There was a popular children’s book by Margery Williams, called The Velveteen Rabbit. It tells the story of a little boy and his toys. Of course, in imaginary world the toys and the boy’s stuffed rabbit and rocking horse have a conversation:
“What is real? The velveteen rabbit asked the horse. “Does it mean having things buzz inside you and [having] a stick-out handle?” The horse replies, “Real isn’t how you are made, it’s a thing that happens to you. When a child loves you for a long, long time, not just to play with, but really loves you, then you become real.”
Another story describing love and relationships is in the popular movie, Cast Away. The main character is played by Tom Hanks, who is stranded on a deserted island. He is all alone but his innate longing for love and companionship he creates a human image on a volleyball, naming it Wilson. In many ways it is Wilson who helps him survive and ultimately venture off the island for rescue.
Life is meant for love. But we can only experience real life by encountering the love of the one whom made us. God’s love is brings a hope and happiness like no other:
Isaac Watts wrote
“Were the whole realm of nature mine, that were a present far too small. Love so amazing, so divine, demands my soul, my life, my all.”
Chris Tomlin wrote:
“Amazing love, how can it be? That You my King would die for me? Amazing love, I know it’s true. It’s my joy to honor You.
Real life only occurs when we experience the love of God. The awareness of God’s love transforms everything for a person’s life. The Apostle Paul prayed for people to know “the breadth and length and height and depth of the love of Christ that surpasses knowledge” (Eph 3:18-19) and reminded others “that neither death nor life, nor angels nor rulers, nor things present nor things to come, nor powers, nor height nor depth, nor anything else in all creation, will be able to separate us from the love of God in Christ Jesus our Lord” (Rom 8:37-39).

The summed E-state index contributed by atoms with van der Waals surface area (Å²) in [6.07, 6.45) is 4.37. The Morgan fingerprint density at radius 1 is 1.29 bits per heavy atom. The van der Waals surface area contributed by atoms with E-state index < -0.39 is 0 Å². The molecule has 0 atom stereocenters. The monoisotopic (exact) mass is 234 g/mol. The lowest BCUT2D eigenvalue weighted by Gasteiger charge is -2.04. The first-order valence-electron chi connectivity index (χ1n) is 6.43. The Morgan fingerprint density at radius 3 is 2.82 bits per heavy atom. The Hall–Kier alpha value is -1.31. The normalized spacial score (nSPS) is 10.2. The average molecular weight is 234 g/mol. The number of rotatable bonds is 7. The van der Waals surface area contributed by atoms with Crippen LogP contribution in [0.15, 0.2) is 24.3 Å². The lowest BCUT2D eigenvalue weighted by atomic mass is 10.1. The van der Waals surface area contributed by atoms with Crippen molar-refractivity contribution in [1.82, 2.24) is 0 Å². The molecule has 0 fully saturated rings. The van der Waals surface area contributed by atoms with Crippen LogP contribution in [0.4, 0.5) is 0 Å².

– God’s love brings security (Psalm 36:7).
– God’s love helps you sing in hardship (Psalm 42:8)
– God’s love brings sin’s forgiveness (Psalm 51:1)
– God’s love brings salvation (Psalm 57:3)
– God’s love brings confidence of answered prayer (Psalm 69:13)
– God’s love is eternal and enduring forever (Psalm 136:26)
– God’s love brings safety and peace (Zephaniah 3:17)
– God’s love reminds us of His presence (Romans 5:5)
– God’s love brings an indescribable hope and future (1 Corinthians 2:9)
– God’s love makes us alive (Ephesians 2:4-5)
– God’s love knits us together in relationship with others (Col 2:2)
– God’s love brings assurance that we are one of His children (1John 2:5, 3:1)
The Bible describes love not just as a meager emotion but a meaningful expression of desire and even worship. Love of God goes beyond affection to adoration. Love of others goes beyond a casual care to having a compelling compassion for another’s being and welfare. God commands us to love Him with all our heart, soul, mind and strength (Deut 6:5; Mt 22:37; Lk 10:27). In addition, we are to love others (Mt 22:39; Lk 10:27, 37; Jn 13:34-35; 1Jn 4:7).
In today’s text of 1 John, the word is used 32X and 43X in the entire letter. This passage is one of a select few that has love as a scarlet thread holding it together. The basic idea is that knowing God and His love will result in love for others. In this passage we can discover 2 central truths concerning loving others.
EXAMINE 1John 4:7-21
Loving others reflects love for God (1John 4:7-8, 20-21).
John writes with a warm and affectionate tone, calling his readers “Beloved”. As a pastoral leader, he calls them together (“let us”) to love one another. The command is given 4X (4:7, 11, 12, 21) and it flows from the source that God is love. All of God’s commands flow from His character. As John writes of God’s character in the opening chapter, an evident sign of knowing and loving God is that you love others. John uses the same language here of being born of God as he does in his Gospel saying, “unless a man is born again he cannot see the kingdom of God” (3:3). Later, John says it is a contrast to say you have love for God but not others, for you see others but cannot see God. Love for God and hatred for others cannot co-exist.